-Cheers, Salud, and Salute
    Edward Stephanick

  2. wengle says

    Nice comments. A recent trip to Napa had mixed reviews. While some places were a bit stand offish others were fun and extrememely enjoyable. My tip is stay away from the busloads of tourists in the heard em in heard em out places and seek out the little guys. The wine is usually awesome and you will most definately make new friends. While a lot of the offbeat ones require an appointment, the extra legwork on your part will be worth the effort.

  3. Ms. Drinkwell says

    Glad to see a customer service focused post here. I agree with the spirit of James’ comments. Make customers feel personally acknowledged and they’ll return. In my opinion, it’s not necessary to put on a slew of gimmicky events or have sales every week. Nothing is more important than having a well-trained, welcoming, and friendly staff in the tasting room. These are the people who make the personal connections with visitors after all. Sadly, in my visits to Napa over the last few years, I have encountered far too many tasting room associates who ranged from sub-par to disengaged to downright rude. Hire people who like people, who are enthusiastic about wine, who are happy to share what they know, who are engaging. It’s very basic, but it seems that in the last few years too many wineries have gotten sidetracked by planning ever flashier tasting events and building fancier tasting rooms and have forgotten to put the same time and energy into hiring the right people to staff them.

  4. Mark Norman says

    Brilliant, not in your ideas, they are basic (and needed) but for coming out and saying so. The one thing I would add is greater cooperation within winery associations. In places like Portugal and Australia, the winery associations are helping their members pool the stats and helping them understand what is happening. There are many signs that there are challenges ahead (including a warning by Diageo in today’s WSJ) that still exist and that better times are not yet around the corner.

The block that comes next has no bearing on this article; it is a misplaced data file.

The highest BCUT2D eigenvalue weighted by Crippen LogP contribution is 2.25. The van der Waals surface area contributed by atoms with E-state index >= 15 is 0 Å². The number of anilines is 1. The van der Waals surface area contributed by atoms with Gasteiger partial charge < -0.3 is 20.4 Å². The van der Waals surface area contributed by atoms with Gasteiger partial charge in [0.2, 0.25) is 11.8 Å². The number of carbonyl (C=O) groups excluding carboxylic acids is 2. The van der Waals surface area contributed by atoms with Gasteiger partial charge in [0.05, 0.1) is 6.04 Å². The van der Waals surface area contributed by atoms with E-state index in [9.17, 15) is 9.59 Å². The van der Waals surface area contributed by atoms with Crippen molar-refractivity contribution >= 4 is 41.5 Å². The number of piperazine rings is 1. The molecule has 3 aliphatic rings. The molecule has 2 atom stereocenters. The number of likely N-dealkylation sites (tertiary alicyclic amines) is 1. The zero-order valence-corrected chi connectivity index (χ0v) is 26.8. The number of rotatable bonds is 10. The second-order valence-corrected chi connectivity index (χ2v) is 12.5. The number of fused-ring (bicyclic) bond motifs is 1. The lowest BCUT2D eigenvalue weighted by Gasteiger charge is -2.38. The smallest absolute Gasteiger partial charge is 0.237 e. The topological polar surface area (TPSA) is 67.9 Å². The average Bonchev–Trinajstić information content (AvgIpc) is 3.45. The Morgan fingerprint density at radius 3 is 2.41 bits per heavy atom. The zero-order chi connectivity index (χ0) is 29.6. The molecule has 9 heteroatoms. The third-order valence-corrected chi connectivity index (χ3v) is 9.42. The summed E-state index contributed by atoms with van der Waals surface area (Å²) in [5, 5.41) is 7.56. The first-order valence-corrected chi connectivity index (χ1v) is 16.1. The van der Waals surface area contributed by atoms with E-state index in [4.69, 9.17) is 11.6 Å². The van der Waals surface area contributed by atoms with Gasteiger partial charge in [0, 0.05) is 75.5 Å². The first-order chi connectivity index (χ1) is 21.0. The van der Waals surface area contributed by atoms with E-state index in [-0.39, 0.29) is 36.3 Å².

Creativity should be the word of the day (month & year)!

  5. James says

    Good feedback.

    People like for their trips to be coordinated (one stop shopping). People want a personalized experience (and as you can tell more wineries are offering the Swanson/Patz & Hall salon pairings experience).

    Secondly people do not want to be nickeled and dimed (let me become a member, have flexibility – select what I want to receive and provide opportunities for me visit/member exclusives). It is ok to have a sale every week!

    Third when you send wine, provide food and wine pairings, receipes and let me know when you are going to be local to my community (wineries should leverage their mailing lists/people who sign up when they visit). Rubicon sends me emails when they are appearing at events (most are in San Francisco and I live in San Diego). But a number of wineries do send out newsletters (electronic or print). When I visit wineries they followup whether I buy or not (if not what is the point of me signing their guest book?)

    Fourth, give me a reason to visit again and personalize the invitation. I think wineries could work together to provide an itinerary for 2-4 days and collaborate on a winemaker dinners during the visit.

    Fifth, put the service back into customer service and think beyond the first transaction…I have purchased wine from Silver Oak since March 1998. Not because it is the best wine I buy but because they know me by name when I visit, send emails all the time and the people have introduced me to other people in the valley (everyone knows everyone in Napa).

    James
    http://kinggroupevents.com
    http://twitter.com/UrWineGuy